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HTH SCI 3BB3 Midterm: BB3 midterm notes.

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Department
Health Sciences
Course Code
HTHSCI 3BB3
Professor
Teresa Mccurdy

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Nutrition Notes
Nutrition Matters
Nutrition-Related
-Cancer, Heart Disease, Stroke — Canada’s Nutrition-Related Deaths
-Cancer, Heart Disease, Stroke and Diabetes — US Nutrition-Related Deaths
Mediterranean Diet Pyramid
-Base every meal off of veggies, fruit and whole grains (plant based, not processed)
-Fish/seafood two times a week
-Short term diets don’t help
-Slow, sustainable, incremental changes will work
Leading Causes of Premature Death
Diseases caused by:
-feet (physical activity)
-forks (diet)
-fingers (smoking)
Impact of Nutrition in Different Countries
-A healthy diet can offset the risks of other bad behaviours (like smoking)
-Macronutrients (proteins carbs fats) supply energy — water is a macronutrient that doesn’t
supply energy
-In Canada, our priority is prevention of obesity and prevention of chronic diseases
Units of Energy
-One calorie (1/1000 of a Kcal) is the amount of heat it takes to raise one gram of water one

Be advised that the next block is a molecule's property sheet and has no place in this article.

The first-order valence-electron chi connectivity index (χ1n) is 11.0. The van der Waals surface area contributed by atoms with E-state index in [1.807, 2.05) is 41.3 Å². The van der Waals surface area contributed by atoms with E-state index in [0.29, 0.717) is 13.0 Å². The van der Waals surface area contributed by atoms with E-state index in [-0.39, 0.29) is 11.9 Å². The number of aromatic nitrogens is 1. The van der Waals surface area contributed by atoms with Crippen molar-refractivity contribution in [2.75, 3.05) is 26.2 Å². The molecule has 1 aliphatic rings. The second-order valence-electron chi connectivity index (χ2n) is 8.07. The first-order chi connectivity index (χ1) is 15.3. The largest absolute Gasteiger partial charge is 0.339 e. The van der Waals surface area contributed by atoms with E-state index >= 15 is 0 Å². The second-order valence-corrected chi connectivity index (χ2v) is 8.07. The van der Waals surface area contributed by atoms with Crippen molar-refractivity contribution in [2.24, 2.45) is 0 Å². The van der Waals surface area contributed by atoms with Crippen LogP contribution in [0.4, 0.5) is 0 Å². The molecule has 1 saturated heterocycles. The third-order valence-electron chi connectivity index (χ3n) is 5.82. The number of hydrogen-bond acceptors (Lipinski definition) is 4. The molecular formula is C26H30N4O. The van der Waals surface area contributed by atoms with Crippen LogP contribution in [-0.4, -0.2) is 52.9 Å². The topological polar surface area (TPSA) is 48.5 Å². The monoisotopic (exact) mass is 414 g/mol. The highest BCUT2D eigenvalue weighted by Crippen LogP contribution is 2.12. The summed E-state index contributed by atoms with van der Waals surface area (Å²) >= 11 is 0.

degree celsius
-One calorie is equal to 4.18 joules
-CARB: 4 Kcalories/gram
-LIPID: 9 Kcalories/gram
-PROTEIN: 4 Kcalories/gram
-ALCOHOL: 7 Kcalories/gram
Micronutrients
-only needed in small amounts — include vitamins and minerals
-they’re needed for co-factors and co-enzymes
-these don’t supply calories, but they allow body processes to occur
Genes vs. Lifestyle
-Obesity genes aren’t the main culprit behind rising obesity levels
-Diet and lifestyle are more likely to cause obesity than genetics
The Science of Nutrition
Nutritional Research Studies
-Experimental group (variable being tested is present)
-Control group (variable being tested is absent)
-Sometimes there isn’t an intervention
-Observational studies can include epidemiology, which looks at diet, health and disease
patterns in a population
Nutrition Notes
Dietary Planning
Dietary Reference Intakes (DRIs)
-a set of nutrient reference values for vitamins, minerals, macronutrients and energy
-Four types
-EAR — estimated average requirements (50% of the population)
-RDA — recommended dietary allowance (based on EAR, but encompasses needs of
97% of the population)
-AI — adequate intake (value used if there is insufficient data to calculate RDA, our best
guess)
-UL — tolerable upper intake level (amount below which there is little chance of adverse
health effects)
Estimated Energy
Requirements (EER)
-Used to calculate
calories to maintain
stable weight in
healthy individual
-Based on gender,
weight, height and
activity level
Acceptable
Macronutrient
Distribution Rate
(AMDRs)
Recommendations:
-CARBS: 45-65%
-FAT: 20-35%
-PROTEIN: 10-35%
Example: